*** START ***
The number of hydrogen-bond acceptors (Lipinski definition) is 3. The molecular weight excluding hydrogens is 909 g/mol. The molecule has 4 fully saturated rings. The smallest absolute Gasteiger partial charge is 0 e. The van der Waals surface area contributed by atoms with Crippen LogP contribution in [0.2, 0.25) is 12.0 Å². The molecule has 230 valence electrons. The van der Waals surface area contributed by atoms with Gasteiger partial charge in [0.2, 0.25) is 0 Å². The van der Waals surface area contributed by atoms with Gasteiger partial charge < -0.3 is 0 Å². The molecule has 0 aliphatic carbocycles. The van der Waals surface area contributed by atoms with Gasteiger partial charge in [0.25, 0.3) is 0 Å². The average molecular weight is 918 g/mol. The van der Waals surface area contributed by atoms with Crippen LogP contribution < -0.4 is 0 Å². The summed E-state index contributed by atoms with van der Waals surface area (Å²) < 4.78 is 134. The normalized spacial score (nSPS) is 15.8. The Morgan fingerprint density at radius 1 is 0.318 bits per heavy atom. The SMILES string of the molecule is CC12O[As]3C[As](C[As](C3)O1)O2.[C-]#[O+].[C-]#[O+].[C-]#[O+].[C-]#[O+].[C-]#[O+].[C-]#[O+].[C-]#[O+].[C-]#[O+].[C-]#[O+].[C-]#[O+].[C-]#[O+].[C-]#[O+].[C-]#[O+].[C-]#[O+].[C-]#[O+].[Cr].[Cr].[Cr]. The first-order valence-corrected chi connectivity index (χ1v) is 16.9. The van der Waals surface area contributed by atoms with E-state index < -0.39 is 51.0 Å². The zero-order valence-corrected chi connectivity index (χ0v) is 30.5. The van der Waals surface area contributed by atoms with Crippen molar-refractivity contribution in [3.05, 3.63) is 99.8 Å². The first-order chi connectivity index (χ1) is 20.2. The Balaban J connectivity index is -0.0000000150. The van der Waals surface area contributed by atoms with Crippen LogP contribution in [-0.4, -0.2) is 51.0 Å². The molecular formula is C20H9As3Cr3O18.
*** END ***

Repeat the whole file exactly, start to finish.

The number of hydrogen-bond acceptors (Lipinski definition) is 3. The molecular weight excluding hydrogens is 909 g/mol. The molecule has 4 fully saturated rings. The smallest absolute Gasteiger partial charge is 0 e. The van der Waals surface area contributed by atoms with Crippen LogP contribution in [0.2, 0.25) is 12.0 Å². The molecule has 230 valence electrons. The van der Waals surface area contributed by atoms with Gasteiger partial charge in [0.2, 0.25) is 0 Å². The van der Waals surface area contributed by atoms with Gasteiger partial charge < -0.3 is 0 Å². The molecule has 0 aliphatic carbocycles. The van der Waals surface area contributed by atoms with Gasteiger partial charge in [0.25, 0.3) is 0 Å². The average molecular weight is 918 g/mol. The van der Waals surface area contributed by atoms with Crippen LogP contribution < -0.4 is 0 Å². The summed E-state index contributed by atoms with van der Waals surface area (Å²) < 4.78 is 134. The normalized spacial score (nSPS) is 15.8. The Morgan fingerprint density at radius 1 is 0.318 bits per heavy atom. The SMILES string of the molecule is CC12O[As]3C[As](C[As](C3)O1)O2.[C-]#[O+].[C-]#[O+].[C-]#[O+].[C-]#[O+].[C-]#[O+].[C-]#[O+].[C-]#[O+].[C-]#[O+].[C-]#[O+].[C-]#[O+].[C-]#[O+].[C-]#[O+].[C-]#[O+].[C-]#[O+].[C-]#[O+].[Cr].[Cr].[Cr]. The first-order valence-corrected chi connectivity index (χ1v) is 16.9. The van der Waals surface area contributed by atoms with E-state index < -0.39 is 51.0 Å². The zero-order valence-corrected chi connectivity index (χ0v) is 30.5. The van der Waals surface area contributed by atoms with Crippen molar-refractivity contribution in [3.05, 3.63) is 99.8 Å². The first-order chi connectivity index (χ1) is 20.2. The Balaban J connectivity index is -0.0000000150. The van der Waals surface area contributed by atoms with Crippen LogP contribution in [-0.4, -0.2) is 51.0 Å². The molecular formula is C20H9As3Cr3O18.